Greece appeals to creditors to approve debt relief measures

Greece appeals to creditors to approve debt relief measures

ATHENS - Agence France-Presse
Greece appeals to creditors to approve debt relief measures Greece told its EU-IMF creditors on May 21 there should be “no excuse” for delays to debt relief payments now that Athens has “fulfilled its obligations” with new austerity cuts.

The appeal came on the eve of a meeting of eurozone finance ministers in Brussels that will discuss the issue.
“Our country by adopting the new measures through the Greek parliament has fulfilled its obligations totally and on time,” Finance Minister Euclid Tsakalotos said in a statement carried by the Athens News Agency.

“There is no excuse for further delay on the issue of the debt relief”.

The Greek parliament late May 18 adopted a new round of austerity cuts which the government hopes will secure a pledge of debt relief and loan disbursements by EU-IMF creditors.

The bill entails 4.9 billion euros ($5.4 billion) in pension cuts and lower tax breaks in 2018-2021 and was passed by a majority of 153 lawmakers from the ruling coalition.     

“The decisions are now in the hands of the institutions in order to pave the way for our access to the QE (European Central Bank’s asset purchase program), and our return to bond markets”, Tsakalotos said.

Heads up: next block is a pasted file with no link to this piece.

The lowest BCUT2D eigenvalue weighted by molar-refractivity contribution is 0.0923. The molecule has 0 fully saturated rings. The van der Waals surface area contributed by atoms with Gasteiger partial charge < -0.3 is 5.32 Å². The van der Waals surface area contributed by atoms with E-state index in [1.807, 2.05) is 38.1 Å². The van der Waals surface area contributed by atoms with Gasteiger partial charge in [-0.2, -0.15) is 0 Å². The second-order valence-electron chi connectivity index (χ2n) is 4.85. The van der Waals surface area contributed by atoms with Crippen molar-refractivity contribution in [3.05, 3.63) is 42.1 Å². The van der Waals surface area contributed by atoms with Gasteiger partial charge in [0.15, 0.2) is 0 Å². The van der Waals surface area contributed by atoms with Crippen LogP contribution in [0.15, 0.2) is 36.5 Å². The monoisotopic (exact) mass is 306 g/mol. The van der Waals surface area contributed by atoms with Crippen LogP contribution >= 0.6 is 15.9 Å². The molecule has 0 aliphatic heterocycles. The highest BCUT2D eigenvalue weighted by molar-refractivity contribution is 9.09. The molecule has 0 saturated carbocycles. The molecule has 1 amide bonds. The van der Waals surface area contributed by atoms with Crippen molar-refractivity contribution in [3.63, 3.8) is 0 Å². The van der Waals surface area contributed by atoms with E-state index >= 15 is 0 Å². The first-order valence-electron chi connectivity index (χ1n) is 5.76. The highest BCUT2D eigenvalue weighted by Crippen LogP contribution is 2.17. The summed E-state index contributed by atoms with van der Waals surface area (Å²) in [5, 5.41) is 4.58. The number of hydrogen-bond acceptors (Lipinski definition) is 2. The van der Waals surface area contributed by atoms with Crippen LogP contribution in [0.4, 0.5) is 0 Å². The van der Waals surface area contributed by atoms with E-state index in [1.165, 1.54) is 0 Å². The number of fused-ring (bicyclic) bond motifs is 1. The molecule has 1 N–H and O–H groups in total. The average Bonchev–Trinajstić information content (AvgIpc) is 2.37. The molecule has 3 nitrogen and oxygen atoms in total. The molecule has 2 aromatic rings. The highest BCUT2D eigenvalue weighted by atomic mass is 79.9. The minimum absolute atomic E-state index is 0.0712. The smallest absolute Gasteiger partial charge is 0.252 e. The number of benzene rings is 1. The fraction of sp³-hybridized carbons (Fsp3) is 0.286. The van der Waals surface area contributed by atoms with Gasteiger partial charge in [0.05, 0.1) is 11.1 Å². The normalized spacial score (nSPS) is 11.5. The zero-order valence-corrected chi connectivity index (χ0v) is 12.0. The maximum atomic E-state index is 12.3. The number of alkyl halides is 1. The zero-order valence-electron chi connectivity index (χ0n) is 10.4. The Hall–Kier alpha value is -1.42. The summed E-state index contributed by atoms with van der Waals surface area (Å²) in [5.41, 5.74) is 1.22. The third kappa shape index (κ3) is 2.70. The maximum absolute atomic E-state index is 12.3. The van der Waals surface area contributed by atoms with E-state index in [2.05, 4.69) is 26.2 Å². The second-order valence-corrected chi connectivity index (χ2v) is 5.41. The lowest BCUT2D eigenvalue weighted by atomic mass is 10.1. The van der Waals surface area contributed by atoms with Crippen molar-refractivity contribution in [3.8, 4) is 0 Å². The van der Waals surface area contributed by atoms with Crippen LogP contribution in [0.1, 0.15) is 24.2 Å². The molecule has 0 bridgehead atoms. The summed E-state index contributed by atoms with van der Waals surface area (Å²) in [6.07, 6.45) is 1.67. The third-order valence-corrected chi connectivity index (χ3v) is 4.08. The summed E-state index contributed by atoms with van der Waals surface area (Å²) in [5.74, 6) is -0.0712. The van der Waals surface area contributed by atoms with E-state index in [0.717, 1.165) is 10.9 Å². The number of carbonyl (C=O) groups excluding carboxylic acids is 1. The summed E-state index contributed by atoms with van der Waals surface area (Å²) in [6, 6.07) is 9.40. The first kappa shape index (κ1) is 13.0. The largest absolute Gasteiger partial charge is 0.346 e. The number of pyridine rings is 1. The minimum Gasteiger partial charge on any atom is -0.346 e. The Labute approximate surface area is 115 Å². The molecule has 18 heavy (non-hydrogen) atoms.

The question of debt relief has served as a point of contention for months between Berlin and the IMF, which does not want to participate in the bailout program unless Greece’s debt burden is brought down to manageable levels.

In his calls for substantial debt relief, Greek Prime Minister Alexis Tsipras faces resistance from Germany, where additional concessions are unpopular with an electorate called to a general election in September.  

According to sources familiar with the matter, the IMF and eurozone countries are close to reaching a compromise, which would clear the way for a global agreement allowing Greece to return to bond markets in 2018.

Athens also hopes to be finally allowed access to the European Central Bank’s asset purchase program, known as quantitative easing, or QE, to help its return to bond markets.